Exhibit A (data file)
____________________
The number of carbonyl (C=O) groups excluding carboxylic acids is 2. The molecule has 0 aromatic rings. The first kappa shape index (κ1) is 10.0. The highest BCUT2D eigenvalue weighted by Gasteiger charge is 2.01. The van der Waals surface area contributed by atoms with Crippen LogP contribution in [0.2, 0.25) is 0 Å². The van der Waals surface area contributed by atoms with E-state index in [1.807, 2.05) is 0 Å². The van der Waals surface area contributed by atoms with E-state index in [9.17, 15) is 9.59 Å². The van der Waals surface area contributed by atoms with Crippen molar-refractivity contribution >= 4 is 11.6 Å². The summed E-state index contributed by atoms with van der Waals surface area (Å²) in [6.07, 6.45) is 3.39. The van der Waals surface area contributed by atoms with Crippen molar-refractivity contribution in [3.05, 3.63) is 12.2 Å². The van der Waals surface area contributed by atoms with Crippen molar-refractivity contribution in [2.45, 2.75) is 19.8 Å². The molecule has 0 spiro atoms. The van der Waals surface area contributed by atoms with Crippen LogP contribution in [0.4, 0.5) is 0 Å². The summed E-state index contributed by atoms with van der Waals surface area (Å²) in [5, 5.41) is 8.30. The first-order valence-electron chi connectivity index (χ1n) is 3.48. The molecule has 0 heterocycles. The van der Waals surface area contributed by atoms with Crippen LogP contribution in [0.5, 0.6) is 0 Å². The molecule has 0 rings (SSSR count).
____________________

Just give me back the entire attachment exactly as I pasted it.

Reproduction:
The number of carbonyl (C=O) groups excluding carboxylic acids is 2. The molecule has 0 aromatic rings. The first kappa shape index (κ1) is 10.0. The highest BCUT2D eigenvalue weighted by Gasteiger charge is 2.01. The van der Waals surface area contributed by atoms with Crippen LogP contribution in [0.2, 0.25) is 0 Å². The van der Waals surface area contributed by atoms with E-state index in [1.807, 2.05) is 0 Å². The van der Waals surface area contributed by atoms with E-state index in [9.17, 15) is 9.59 Å². The van der Waals surface area contributed by atoms with Crippen molar-refractivity contribution >= 4 is 11.6 Å². The summed E-state index contributed by atoms with van der Waals surface area (Å²) in [6.07, 6.45) is 3.39. The van der Waals surface area contributed by atoms with Crippen molar-refractivity contribution in [3.05, 3.63) is 12.2 Å². The van der Waals surface area contributed by atoms with Crippen molar-refractivity contribution in [2.45, 2.75) is 19.8 Å². The molecule has 0 spiro atoms. The van der Waals surface area contributed by atoms with Crippen LogP contribution in [0.4, 0.5) is 0 Å². The summed E-state index contributed by atoms with van der Waals surface area (Å²) in [5, 5.41) is 8.30. The first-order valence-electron chi connectivity index (χ1n) is 3.48. The molecule has 0 heterocycles. The van der Waals surface area contributed by atoms with Crippen LogP contribution in [0.5, 0.6) is 0 Å². The molecule has 0 rings (SSSR count).